Early in May the unRival staff gathered with 10 Artisans of Peace in the Blue Ridge mountains near Asheville, North Carolina. We came from Colombia and Croatia, South Africa and Ethiopia, Guatemala and Mexico and the US to express our deep desires for a less violent world. We gathered not as strangers, but as friends who had planned this getaway for months. The hugs and laughter as we welcomed one another spoke of the joy of being together in-person for the first time.
What would the weekend bring? We weren’t sure, but we couldn’t wait to find out!
Why would anyone choose to stay near a smoking volcano?
On the first day, my unRival colleague Billy Price asked all the Artisans of Peace to choose a partner. He gave each pair a sheet of cyanotype paper, which reveals its colors in direct sunlight. I’d never used anything like it before. Billy laid out a series of steps and assured us they would somehow produce a piece of visual art overlaid with an original poem each pair would write together. It would just take a little work on each of our four mornings at Black Mountain.
I would have been skeptical if I hadn’t heard this from Billy! But I’ve worked with him for years, and I’ve learned that surprising things happen when you follow his lead. As I looked around the room at the people I’d come to know and love over the last 8 months, I had complete faith in their creative powers. But as I looked at the paper and the shapes my partner Iván Camilo Vargas and I ended up with, my mind went blank. Not even a whisper of a creative thought.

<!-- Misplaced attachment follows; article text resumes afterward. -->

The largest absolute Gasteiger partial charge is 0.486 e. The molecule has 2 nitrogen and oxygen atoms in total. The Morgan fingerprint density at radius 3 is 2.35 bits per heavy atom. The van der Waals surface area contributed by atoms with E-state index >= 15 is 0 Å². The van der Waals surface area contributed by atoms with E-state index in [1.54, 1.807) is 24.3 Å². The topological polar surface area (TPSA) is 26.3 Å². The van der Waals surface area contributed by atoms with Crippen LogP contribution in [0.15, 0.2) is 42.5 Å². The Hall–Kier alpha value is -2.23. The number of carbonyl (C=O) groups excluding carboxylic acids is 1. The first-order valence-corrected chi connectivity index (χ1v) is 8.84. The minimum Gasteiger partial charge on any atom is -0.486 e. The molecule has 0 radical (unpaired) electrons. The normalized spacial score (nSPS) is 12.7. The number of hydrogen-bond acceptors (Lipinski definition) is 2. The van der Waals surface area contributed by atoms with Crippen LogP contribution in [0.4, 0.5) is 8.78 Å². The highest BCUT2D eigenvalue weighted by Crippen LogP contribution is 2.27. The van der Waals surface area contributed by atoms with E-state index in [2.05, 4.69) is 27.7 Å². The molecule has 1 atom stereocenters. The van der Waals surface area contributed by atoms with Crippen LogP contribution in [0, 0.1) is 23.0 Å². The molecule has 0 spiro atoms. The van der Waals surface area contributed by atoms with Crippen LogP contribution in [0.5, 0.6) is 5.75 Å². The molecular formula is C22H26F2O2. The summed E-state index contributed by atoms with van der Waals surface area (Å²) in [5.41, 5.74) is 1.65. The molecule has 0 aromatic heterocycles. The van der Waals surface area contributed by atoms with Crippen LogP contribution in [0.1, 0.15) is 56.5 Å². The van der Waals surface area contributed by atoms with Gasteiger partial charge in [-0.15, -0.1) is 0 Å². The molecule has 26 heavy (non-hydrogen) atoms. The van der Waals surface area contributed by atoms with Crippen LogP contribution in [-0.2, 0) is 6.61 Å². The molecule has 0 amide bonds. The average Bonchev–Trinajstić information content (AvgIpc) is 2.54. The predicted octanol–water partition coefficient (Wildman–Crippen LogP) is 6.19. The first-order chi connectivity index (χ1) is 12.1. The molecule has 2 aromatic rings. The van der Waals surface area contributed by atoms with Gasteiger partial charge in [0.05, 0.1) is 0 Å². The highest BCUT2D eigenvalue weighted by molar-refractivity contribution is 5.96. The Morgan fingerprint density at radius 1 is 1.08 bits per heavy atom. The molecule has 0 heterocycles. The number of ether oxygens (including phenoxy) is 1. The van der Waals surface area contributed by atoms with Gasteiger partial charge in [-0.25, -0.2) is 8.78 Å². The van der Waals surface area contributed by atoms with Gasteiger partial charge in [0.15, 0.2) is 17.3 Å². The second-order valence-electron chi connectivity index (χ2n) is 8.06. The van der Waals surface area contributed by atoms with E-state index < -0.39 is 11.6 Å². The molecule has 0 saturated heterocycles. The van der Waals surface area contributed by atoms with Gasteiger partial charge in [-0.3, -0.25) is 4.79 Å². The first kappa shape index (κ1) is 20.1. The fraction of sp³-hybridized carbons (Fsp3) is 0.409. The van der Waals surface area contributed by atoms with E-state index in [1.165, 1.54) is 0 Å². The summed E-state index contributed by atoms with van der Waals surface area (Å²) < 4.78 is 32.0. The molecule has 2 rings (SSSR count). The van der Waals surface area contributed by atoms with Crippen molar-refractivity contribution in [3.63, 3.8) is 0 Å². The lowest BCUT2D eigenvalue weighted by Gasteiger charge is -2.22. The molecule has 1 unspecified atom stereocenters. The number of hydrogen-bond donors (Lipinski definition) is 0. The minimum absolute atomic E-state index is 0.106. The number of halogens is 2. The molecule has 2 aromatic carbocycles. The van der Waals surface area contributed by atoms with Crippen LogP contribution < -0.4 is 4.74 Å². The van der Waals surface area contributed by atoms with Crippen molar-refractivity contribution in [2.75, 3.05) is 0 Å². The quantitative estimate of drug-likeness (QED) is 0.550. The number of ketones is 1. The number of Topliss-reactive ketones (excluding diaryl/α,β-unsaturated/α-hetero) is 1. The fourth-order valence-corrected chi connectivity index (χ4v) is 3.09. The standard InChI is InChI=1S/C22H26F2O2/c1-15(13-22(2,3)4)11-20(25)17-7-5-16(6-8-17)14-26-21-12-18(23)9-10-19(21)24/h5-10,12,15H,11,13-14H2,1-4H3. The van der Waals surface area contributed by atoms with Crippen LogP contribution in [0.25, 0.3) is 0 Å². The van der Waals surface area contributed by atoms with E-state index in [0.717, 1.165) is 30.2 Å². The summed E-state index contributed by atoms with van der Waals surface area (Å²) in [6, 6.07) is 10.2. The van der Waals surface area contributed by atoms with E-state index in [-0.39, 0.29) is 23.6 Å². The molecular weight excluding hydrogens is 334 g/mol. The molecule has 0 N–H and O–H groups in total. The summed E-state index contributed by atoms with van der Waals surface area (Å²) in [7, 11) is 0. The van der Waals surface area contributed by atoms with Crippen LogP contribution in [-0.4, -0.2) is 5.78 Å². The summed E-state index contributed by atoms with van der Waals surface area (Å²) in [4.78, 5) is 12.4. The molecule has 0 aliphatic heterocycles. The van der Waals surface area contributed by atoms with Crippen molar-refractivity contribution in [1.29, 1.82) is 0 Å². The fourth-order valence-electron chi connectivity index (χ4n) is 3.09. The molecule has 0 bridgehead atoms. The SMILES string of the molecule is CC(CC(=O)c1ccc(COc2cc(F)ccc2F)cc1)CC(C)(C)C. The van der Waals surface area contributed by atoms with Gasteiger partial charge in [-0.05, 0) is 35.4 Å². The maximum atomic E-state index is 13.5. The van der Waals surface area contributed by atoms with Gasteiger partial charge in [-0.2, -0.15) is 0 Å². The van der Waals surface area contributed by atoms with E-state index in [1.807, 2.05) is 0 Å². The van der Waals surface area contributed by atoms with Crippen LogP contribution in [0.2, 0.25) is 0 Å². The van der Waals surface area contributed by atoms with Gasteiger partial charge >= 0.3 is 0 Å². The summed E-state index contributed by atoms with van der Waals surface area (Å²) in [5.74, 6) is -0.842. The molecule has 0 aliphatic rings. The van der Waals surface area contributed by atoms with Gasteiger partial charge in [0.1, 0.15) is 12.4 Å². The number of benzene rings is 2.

Suddenly, Iván said, “What do you feel when you think about a volcano, Suzanne?”
He started telling me about something that was happening back home in Colombia. A volcano was spewing smoke and ash and appeared ready to erupt. Government officials issued evacuation warnings for the people who lived near the mountain.
When he asked me, “What do you feel when you think about a volcano, Suzanne?” I answered without hesitation: “I feel afraid. A volcano is dangerous. I would be anxious, wasting no time to evacuate.”
I didn’t say it out loud, but I thought to myself, why would anyone choose to stay near a smoking volcano?
The people closest to the mountain are the ones who know it best
I felt I had stated the obvious, but Iván cast his eyes down in that thoughtful way of his I’ve come to recognize and respect. He is a young man with a great deal of experience working with rural communities seeking to free themselves from unjust and exploitative systems. He deeply appreciates the wisdom and knowledge local people carry about their land.
One thing you must know about Iván is that he travels with his own coffee and coffee press! Offering you a freshly brewed cup of Colombian coffee is his love language! Believe me when I tell you, it is not like any coffee you have ever had. And the secret to the smooth, deep flavor is the volcano.